Why are Pixels square?

Could they be made in different shapes and sizes? Would this help with resolution and clarity when zooming?

Pixels aren’t square. Pixels are individual units. They have no inherent shape.

An image is just an array of numbers. It might be something like this:

1 1 1 1 1 1 1 1 1
1 1 2 2 2 2 2 1 1
1 2 1 1 1 1 1 2 1
1 2 1 2 1 2 1 2 1
1 2 1 1 1 1 1 2 1
1 2 1 2 2 2 1 2 1
1 2 1 1 1 1 1 2 1
1 1 2 2 2 2 2 1 1
1 1 1 1 1 1 1 1 1

What is the shape of each individual number? There isn’t one. Now, if you were looking at this or editing it in some kind of image program, as you zoom in it’s probably going to render each individual unit as a square. That’s just because it needs to draw some kind of boundary between each pixel, and it’s easiest just to lay them out on a square grid.

When the image gets sent to your monitor, it’s the same kind of thing. Each individual pixel unit gets displayed at a specific point on the screen. That “pixel” on your screen could be three individual color thingies (how’s that for a technical term) right next to each other, one for red, one for green, and one for blue. Those little parts might be square-ish, or they may be more rounded, depending on the construction of your monitor. If you look at a monitor screen very closely though, it’s not a grid of perfect squares with no space at all between them. It’s actually broken up into smaller discrete units.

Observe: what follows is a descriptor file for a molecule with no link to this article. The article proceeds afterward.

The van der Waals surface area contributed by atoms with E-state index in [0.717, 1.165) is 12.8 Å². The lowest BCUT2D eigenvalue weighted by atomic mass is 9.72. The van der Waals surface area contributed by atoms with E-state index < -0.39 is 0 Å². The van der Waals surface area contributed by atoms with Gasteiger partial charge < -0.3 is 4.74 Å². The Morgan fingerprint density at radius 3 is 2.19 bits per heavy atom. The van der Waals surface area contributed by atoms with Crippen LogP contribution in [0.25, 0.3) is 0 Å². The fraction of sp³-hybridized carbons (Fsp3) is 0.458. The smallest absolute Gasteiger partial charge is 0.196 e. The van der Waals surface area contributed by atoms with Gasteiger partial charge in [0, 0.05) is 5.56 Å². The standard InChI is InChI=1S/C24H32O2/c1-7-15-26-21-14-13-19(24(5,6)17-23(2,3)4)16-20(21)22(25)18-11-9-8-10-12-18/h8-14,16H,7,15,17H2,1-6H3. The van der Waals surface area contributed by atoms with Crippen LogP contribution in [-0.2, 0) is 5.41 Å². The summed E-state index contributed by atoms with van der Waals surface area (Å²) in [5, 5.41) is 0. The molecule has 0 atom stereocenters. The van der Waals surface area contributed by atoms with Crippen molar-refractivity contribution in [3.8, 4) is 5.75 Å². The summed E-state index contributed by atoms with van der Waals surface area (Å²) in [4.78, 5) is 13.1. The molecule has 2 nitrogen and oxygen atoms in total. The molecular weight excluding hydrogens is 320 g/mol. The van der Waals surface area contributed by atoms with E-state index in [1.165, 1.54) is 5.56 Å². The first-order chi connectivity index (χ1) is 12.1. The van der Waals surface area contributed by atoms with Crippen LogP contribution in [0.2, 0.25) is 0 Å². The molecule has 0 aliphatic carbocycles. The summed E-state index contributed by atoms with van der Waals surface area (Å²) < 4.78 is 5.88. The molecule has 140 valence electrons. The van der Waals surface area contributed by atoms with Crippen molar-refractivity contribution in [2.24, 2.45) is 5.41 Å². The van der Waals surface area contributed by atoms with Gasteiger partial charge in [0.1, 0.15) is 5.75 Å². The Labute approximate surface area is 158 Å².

There’s no reason your rendering program couldn’t draw the individual pixels as little circles as you zoom in, but circles have space in between them. What do you do with that empty space? Or do you overlap the circles? Then what color do you use for the overlap? Squares are just easier.

Best to not have any gaps between the pixels.
Best to have the light produced equally across a large pixel than to have a tiny dot in the middle glowing really brightly.

Also, for ease of the analog being displayed on a CRT…
While the CRT had lines, the CRT doesn’t actually draw things pixel by pixel across the screen. It was the source that was flipping the signal from one colour to another…